Executives have difficulty investing in customer service and training, but they often will throw millions of dollars at marketing, advertising and branding campaigns that create an inconsistent experience to what the customer actually experiences. And here’s the kicker: Nearly every market leader has the highest satisfied customer base and usually advertises the least amount.
Instead of following the pack, take 50 percent of your marketing budget and invest in dramatically improving the level of your organization’s customer service. You will see a significantly better return on investment than you were getting for your marketing and advertising dollars. Better yet, your customer base will turn into an unpaid sales force.
The customer’s expectations of service are so low in today’s business world that organizations have a tremendous opportunity to gain a competitive advantage by focusing on service. And whatever your business retail, hospitality or business-to-business it has never been easier to exceed the customer’s expectations by delivering a memorable experience.
Aren’t sold yet? Consider the results of several studies that have been done comparing the top American Customer Satisfaction Index companies against the market, with regards to stock performance for the six-year period from 1997 to 2003, a period where the stock market was both up and down.
The top customer satisfaction companies (based on their ASCI scores) outperformed the
Dow Jones by 93 percent, S&P 500 by 201 percent and the NASDAQ by 335 percent, revealing that superior customer satisfaction pays off in bull and bear markets.
It’s hard to argue with the results. There are very few actions or strategies that you, as a CEO, can take that produce this type of financial return, but customer service is one of them.
In the accounting world, the economic value of satisfied customers seems to be systematically undervalued even though these customers generate substantial net cash flows with low risk. Firms that do better than their competition in terms of satisfying customers (as measured by ACSI) generate superior returns at lower systematic risk.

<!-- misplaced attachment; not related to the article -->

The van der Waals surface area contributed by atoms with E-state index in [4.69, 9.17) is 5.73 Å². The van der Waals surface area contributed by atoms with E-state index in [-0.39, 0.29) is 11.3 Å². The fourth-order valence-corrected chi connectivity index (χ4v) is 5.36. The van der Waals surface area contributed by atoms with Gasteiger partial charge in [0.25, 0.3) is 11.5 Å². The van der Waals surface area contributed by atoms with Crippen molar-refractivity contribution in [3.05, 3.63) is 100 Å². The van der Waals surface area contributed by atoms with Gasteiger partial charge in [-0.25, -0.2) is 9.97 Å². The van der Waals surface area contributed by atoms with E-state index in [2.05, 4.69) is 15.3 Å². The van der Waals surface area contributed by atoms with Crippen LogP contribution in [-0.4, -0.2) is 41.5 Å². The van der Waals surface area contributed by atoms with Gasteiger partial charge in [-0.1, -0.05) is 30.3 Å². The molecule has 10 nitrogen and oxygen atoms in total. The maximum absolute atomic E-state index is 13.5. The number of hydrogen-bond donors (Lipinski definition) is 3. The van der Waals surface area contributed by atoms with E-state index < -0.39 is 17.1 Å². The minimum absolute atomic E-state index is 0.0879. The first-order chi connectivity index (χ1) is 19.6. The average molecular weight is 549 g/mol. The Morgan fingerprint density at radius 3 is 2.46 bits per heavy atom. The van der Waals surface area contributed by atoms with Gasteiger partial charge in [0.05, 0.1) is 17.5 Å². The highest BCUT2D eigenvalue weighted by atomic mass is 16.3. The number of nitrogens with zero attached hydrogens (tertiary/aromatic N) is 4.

Every executive should know the correlation between the level of customer service his or her company provides and the bottom line. If customer service is that important, why don’t you represent it on the profit and loss statement or the balance sheet? There are line items for advertising, marketing, people development and entertainment, but there is usually nothing for customer service. Financial reporting seems to be in the dark ages with regards to how it recognizes the value of customer service and customer satisfaction.
Consider the case of Amazon.com, whose customer retention rate consistently hovers around 80 percent. Amazon’s typical customer is worth about five purchases. Just by Amazon improving its retention rate to 85 percent, that typical customer would now average seven purchases. When you multiply that extra two purchases by the average purchase price and then by Amazon’s 29 million users worldwide, you’re suddenly talking about a very significant amount of revenue.
It’s pretty conclusive that organizations that consistently deliver superior customer service generally enjoy repeat business, lower price elasticity, higher prices, more cross-selling opportunities, greater marketing efficiency and a host of other things that usually lead to earnings growth. It’s also been found to have a positive impact on employee loyalty, cost competitiveness, profitable performance and long-term growth.
The level of a company’s satisfaction can typically be an accurate indicator of future success. Author Joe Calloway sums up best: “If you want to see how a company is doing now, look at their current sales. If you want to know how a company will perform in the future, look at their current customer satisfaction scores.”
Your clients and customers will pay a premium for your product or service when you put an emphasis on creating relationships rather than commoditizing your wares. Organizations that deliver world-class service create loyalty and build a bank account of emotional capital with customers. World-class organizations are less affected by third-party conditions, such as escalating gasoline prices, mass mortgage fore-closures, real estate crashing, volatile stock market, what the Fed does with the interest rate or global events, as are companies who do not differentiate themselves through superior customer service.
JOHN R. DIJULIUS III is the author of “Secret Service: Hidden Systems That Deliver Unforgettable Customer Service” and “What’s The Secret” (due out April 2008). He is also president of The DiJulius Group, a firm specializing in giving companies a superior competitive advantage by helping them differentiate on delivering an experience and making price irrelevant. Reach him at firstname.lastname@example.org.